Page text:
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Vieux Port regeneration project commences in France

12 March 2012

Vieux Port regeneration project in Marseille, France

Work on the Vieux Port regeneration project in Marseille, France based on the masterplan by Michel Desvigne and Foster + Partners has now begun.

Under the project, quayside land will be reclaimed as a civic space, creating new informal venues for upcoming events while the traffic area will be removed to create a safe, semi-pedestrianised public realm.

The regeneration of the heritage port is one of the projects to be carried out before Marseille's inauguration as the European Capital of Culture in 2013.

Foster + Partners chairman and founder Lord Foster said: "I know the harbour at Marseille well and it is a truly grand space. This project is a great opportunity to enhance it using very simple means, to improve it with small, discreet pavilions for events, for markets and for special occasions."

"Our approach has been to work with the climate, to create shade, but at the same time to respect the space of the harbour - just making it better," Foster said.

The expansion of the space for pedestrians allows for the replacement of the technical installations and boat houses on the quays with new platforms and clubhouses over the water.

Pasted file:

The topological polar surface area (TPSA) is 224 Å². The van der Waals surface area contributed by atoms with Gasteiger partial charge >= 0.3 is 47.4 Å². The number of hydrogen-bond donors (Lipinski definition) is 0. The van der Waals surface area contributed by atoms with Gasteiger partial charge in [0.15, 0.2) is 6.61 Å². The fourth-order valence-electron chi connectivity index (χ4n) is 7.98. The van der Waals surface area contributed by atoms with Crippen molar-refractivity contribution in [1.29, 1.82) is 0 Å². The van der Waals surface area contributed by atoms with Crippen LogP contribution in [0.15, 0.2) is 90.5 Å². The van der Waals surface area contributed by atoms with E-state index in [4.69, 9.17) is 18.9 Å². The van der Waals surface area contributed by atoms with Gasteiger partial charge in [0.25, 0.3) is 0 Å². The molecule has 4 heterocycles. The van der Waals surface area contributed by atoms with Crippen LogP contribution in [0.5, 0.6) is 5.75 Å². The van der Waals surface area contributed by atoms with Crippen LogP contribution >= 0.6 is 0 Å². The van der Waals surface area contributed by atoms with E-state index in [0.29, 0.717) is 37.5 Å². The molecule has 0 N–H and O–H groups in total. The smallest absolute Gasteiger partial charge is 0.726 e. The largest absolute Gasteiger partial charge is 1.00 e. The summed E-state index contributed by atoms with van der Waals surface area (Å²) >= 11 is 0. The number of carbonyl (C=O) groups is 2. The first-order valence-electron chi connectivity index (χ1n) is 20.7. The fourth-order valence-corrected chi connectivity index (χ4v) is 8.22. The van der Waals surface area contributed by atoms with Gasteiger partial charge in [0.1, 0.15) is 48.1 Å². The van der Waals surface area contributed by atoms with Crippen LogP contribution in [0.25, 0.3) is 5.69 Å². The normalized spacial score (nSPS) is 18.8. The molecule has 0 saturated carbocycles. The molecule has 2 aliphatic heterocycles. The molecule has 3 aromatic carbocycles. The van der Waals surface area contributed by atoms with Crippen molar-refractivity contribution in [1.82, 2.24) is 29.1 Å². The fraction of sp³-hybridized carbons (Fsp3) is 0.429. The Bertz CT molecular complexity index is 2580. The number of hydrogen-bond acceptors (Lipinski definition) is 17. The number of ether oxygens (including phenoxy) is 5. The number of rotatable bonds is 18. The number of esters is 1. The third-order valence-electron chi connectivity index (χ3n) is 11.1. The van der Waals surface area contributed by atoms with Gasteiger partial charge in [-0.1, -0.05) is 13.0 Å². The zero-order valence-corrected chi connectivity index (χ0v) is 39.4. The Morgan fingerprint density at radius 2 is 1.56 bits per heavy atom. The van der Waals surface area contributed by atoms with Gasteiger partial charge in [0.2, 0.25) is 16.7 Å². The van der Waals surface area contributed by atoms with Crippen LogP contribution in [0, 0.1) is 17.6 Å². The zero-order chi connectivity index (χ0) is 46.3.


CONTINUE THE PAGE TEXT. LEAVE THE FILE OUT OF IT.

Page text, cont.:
During the regeneration the harbour will be landscaped with pale coloured granite to replicate the original limestone shade. The materials used will be of a rough structure suitable for the port setting, while the design will remove kerbs to improve accessibility.

A blade structure located at Quai des Belges, the eastern edge of the harbour will house a new events pavilion.

The events pavilion will be open on all sides featuring a 46m by 22m canopy supported by slender pillars.

The canopy will taper towards the edges to reduce its structural profile and minimise its visual impact while its polished and mirrored structure will reflect the surrounding port.

 

Image: The regeneration project will remove traffic to create a semi-pedestrianised public realm and will create a new informal venue. Photo: Foster+Partners.